This article helps provide funding data for part 2 of my annual review of the year in ed-tech
The Census released data on educational attainment in March. “In 2015, the majority of adults, 88 percent, were at least high school graduates and more than half, 59 percent, had completed at least some college. One out of three adults reported having at least a bachelor’s degree and 12 percent reported having an advanced degree, such as a master’s, professional or doctorate degree.”
Other sources of education data: the US Census, the National Center for Educational Statistics, the National Student Clearinghouse Research Center.
State and Federal Education Spending
“Per Pupil Spending Down in Most States” Education Week reported in January. At the higher education level, "State support for higher education is up 4.1 percent this year, according to Inside Higher Ed.
“Why America’s Schools Have A Money Problem,” NPR explained in April.
From a Department of Education news release in July: “Increases in Spending on Corrections Far Outpace Education.”
Education Week reported in August that “Public Woefully Misunderstands Education Spending.” Why, it’s almost like there’s a huge failure in education journalism or something…
“The 7-year-old economic recovery has not been kind to the American public education system,” FiveThirtyEight wrote in August. “In May 2008, as the Great Recession was just beginning, U.S. school departments employed 8.4 million teachers and other workers, according to the Bureau of Labor Statistics. This past May, they employed just 8.2 million – despite public-school enrollments that the Department of Education estimated have risen by more than 1 million students during the same period. Student-teacher ratios are as high as they’ve been since the late 1990s, though they’re still well below their levels of the 1980s and most of the 1990s.”
According to The Washington Post in October, “These states are spending less on education now than before the Great Recession.” That is, all states except Nebraska, Missouri, Arkansas, Tennessee, Minnesota, Pennsylvania, West Virginia, Alaska, Connecticut, Vermont, Iowa, Illinois, and North Dakota. The Hechinger Report observed that “states have cut money for higher education 17 percent since the recession.”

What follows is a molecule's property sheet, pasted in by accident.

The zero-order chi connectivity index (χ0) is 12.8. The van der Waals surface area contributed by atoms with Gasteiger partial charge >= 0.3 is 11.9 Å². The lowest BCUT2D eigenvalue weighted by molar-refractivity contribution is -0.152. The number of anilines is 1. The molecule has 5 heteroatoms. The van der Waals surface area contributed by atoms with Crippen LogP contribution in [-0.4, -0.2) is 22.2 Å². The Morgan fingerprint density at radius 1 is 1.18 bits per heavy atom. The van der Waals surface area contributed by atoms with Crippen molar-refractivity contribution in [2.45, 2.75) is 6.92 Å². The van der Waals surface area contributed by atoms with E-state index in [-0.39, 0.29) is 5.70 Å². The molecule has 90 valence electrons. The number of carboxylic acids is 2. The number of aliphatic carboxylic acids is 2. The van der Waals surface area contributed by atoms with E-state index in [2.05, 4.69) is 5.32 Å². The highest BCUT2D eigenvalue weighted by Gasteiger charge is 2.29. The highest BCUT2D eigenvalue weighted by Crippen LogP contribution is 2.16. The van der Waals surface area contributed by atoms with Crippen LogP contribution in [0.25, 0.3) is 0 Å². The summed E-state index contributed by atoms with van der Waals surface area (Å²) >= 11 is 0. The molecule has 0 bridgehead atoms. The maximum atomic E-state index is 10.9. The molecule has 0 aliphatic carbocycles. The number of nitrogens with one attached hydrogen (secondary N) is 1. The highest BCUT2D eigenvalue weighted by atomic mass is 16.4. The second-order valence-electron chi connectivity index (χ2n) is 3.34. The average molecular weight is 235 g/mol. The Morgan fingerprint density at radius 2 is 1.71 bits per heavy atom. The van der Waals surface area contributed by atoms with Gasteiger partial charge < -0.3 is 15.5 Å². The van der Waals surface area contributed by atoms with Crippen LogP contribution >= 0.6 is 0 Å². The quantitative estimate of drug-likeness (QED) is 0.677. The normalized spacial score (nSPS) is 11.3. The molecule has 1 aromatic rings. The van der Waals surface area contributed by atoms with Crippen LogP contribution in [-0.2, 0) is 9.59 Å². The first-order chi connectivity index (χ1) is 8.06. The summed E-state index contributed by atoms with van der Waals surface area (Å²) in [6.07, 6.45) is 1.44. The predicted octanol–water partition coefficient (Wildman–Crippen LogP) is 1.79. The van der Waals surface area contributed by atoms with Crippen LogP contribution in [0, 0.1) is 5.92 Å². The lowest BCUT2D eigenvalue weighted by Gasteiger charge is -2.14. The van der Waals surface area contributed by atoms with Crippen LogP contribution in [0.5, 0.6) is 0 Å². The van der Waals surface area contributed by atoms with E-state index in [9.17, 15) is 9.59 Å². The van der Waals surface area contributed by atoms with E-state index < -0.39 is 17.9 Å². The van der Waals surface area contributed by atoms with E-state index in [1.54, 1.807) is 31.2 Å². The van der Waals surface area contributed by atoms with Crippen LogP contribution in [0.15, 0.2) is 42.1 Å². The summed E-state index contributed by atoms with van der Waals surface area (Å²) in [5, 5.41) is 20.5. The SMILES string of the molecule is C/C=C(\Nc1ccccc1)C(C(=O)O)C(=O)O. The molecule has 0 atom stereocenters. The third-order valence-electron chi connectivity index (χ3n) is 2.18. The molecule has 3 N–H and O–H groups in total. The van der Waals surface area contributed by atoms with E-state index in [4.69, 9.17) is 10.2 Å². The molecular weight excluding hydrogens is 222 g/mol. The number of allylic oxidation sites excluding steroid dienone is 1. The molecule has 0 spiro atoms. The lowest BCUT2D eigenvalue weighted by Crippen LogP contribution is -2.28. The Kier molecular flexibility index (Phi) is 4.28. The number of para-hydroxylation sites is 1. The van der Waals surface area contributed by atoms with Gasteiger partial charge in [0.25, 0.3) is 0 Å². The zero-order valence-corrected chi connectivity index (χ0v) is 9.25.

The Hechinger Report also pointed out that “education spending gap widens between college haves and have-nots since recession.”
The 2016 report on college spending from the Delta Cost Project.
According to Inside Higher Ed in September, “Since the late 1980s, colleges and universities have spent increasingly more per student across nearly every major spending category, according to a new report from a Federal Reserve Bank economist who says his findings indicate broad-based reasons behind rising college costs.”
Lobbying and Campaign Donations
Journalist Susie Cagle has calculated where some major tech firms and tech investors sent their political donations during this year’s presidential campaign.
From September, an incredible piece of reporting by The Guardian on corporate lobbying and influence in Wisconsin politics following Scott Walker’s anti-union efforts in the state.
Politico reported in April that the loan company Navient had spent $710,000 in the first quarter of the year (up from $410,000), “making it the biggest spender among education organizations and companies.” The top five spenders on education lobbying during the first quarter: Navient ($710,000), National Education Association ($677,000), University of California ($540,000), Apollo Education Group ($360,000), American Federation of Teachers ($317,443).
Other sources for lobbying data: OpenSecrets.org, Federal Election Commission.
Icon credits: The Noun Project